It’s no surprise that Guam residents are growing weary on the roller-coaster ride to the Guam Island Fair and Liberation Day Carnival.

The debate over Bill 101, which lays out the rules and regulations for games of chance at the carnival, raises questions that concern the entire community.

Passage of the bill, followed by the governor's expected signature, will clear the way for the Mayors' Council of Guam to open bids from vendors interested in sponsoring those games.

MCOG Executive Director Angel Sablan has said the funds raised from the winning bidders are needed to pay for all the Liberation Day festivities.

Senators sought to fine-tune the rules and regulations with amendments.

Speaker Tina Muña Barnes’ amendment raised concerns. Sen. Mary Torres warned that the amendment would make gambling legal again, if only at the carnival, despite the prohibition against it.

Sen. Telena Nelson pointed out that Sen. James Moylan’s initial bill to revive the games of chance at the carnival stated, “The intent of this legislation is not to authorize gambling.” That line has since been removed, she said.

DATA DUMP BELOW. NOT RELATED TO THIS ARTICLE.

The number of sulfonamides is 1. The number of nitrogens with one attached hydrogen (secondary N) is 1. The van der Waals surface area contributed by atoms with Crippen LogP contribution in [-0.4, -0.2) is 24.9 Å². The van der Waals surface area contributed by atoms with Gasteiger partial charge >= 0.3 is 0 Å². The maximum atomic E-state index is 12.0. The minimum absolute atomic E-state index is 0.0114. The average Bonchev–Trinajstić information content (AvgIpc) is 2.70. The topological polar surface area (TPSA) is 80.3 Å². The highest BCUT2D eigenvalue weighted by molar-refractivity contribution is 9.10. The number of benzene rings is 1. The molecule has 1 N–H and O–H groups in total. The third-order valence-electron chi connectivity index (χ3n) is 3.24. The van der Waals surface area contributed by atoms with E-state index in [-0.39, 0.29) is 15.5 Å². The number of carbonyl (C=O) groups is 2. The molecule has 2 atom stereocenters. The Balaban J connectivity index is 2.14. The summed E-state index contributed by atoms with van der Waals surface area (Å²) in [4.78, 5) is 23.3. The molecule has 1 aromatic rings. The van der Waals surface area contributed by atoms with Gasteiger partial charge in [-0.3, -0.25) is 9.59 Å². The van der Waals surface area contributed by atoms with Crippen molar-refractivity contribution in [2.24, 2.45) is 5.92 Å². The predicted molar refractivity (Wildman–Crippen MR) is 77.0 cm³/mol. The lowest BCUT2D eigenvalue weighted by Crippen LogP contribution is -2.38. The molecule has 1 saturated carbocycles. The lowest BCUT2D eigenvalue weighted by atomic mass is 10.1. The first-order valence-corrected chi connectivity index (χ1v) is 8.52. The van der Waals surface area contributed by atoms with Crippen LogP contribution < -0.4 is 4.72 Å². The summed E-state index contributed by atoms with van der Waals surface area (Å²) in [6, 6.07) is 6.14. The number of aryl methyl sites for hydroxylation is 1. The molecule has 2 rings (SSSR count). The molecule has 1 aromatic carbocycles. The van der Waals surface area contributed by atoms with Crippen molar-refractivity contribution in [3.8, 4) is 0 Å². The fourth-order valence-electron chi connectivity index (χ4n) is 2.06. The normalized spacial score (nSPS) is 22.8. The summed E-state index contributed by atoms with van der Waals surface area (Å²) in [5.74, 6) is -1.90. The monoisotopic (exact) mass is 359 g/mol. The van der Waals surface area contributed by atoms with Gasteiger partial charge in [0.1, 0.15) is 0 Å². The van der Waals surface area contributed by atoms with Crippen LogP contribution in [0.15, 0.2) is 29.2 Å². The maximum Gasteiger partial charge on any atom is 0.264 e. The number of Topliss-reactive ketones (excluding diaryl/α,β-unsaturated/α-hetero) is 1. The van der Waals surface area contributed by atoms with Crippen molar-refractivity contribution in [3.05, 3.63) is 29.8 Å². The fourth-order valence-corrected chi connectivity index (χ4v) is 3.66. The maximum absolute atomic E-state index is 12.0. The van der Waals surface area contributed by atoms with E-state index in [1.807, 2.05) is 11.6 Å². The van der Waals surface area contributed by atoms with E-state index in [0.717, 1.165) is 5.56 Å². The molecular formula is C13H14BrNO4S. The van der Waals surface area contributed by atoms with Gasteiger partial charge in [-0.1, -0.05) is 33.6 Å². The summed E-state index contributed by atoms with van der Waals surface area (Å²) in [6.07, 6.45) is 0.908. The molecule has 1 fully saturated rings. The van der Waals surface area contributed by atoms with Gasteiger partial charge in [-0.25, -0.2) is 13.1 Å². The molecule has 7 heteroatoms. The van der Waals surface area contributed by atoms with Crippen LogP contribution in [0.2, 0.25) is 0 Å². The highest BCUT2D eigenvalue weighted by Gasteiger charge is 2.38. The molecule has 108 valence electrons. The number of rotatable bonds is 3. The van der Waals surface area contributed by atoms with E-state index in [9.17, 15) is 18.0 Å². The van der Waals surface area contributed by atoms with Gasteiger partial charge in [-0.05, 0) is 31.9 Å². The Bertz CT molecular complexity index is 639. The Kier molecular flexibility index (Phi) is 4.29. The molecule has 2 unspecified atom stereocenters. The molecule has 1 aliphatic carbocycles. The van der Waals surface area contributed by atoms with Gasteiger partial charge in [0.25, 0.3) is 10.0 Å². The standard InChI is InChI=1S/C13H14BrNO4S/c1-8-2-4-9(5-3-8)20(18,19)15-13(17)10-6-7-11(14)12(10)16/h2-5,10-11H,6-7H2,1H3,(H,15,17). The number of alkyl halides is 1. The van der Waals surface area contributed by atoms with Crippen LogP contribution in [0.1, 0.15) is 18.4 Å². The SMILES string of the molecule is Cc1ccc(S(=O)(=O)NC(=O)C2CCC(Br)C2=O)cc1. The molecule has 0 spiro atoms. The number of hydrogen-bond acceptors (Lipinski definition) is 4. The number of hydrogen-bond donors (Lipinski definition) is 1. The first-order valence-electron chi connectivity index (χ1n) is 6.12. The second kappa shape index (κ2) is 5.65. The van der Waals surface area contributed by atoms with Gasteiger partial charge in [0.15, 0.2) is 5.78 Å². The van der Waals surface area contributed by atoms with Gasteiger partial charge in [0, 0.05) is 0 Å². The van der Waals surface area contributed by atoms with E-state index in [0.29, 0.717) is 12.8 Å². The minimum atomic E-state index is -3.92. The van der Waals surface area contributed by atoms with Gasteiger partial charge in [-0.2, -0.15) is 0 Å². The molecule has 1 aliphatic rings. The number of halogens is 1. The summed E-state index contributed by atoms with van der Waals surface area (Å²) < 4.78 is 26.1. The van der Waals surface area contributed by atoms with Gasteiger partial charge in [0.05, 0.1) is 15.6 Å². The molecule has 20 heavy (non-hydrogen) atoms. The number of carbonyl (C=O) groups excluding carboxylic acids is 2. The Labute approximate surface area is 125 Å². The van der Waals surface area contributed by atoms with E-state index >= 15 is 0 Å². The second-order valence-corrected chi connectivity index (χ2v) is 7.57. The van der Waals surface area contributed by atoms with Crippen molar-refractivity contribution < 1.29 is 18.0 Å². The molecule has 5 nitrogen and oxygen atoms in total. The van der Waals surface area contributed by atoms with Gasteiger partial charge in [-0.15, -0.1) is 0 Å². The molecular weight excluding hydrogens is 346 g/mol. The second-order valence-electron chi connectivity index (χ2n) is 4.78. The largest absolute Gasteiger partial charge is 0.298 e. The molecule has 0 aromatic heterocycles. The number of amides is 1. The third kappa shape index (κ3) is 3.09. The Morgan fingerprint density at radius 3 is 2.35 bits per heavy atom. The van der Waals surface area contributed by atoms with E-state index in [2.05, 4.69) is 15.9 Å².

In a statement released Friday, Nelson stated, "Under the guise of a penniless carnival, which had other options for funding, carnival organizers and some public officials placed their bets on gambling as a primary solution, and didn’t care to look down safer avenues."

Surely, there are ways besides gambling to raise money for a carnival that is supposed to be family-friendly. Our leaders were elected to find solutions to these kinds of challenges.

Resorting to gambling to raise money for a community event sends the wrong message to our island’s young people. Many teens work hard to raise money through bake sales, car washes, gift wrapping, and other activities.

To be clear, we are not suggesting that leaders use these methods, which have much smaller revenue goals. What we are suggesting is that leaders try different approaches to raising funds for the carnival.

Every year, leaders have a chance to find innovative ways to raise money for the carnival. This year it might be too late to get it right.

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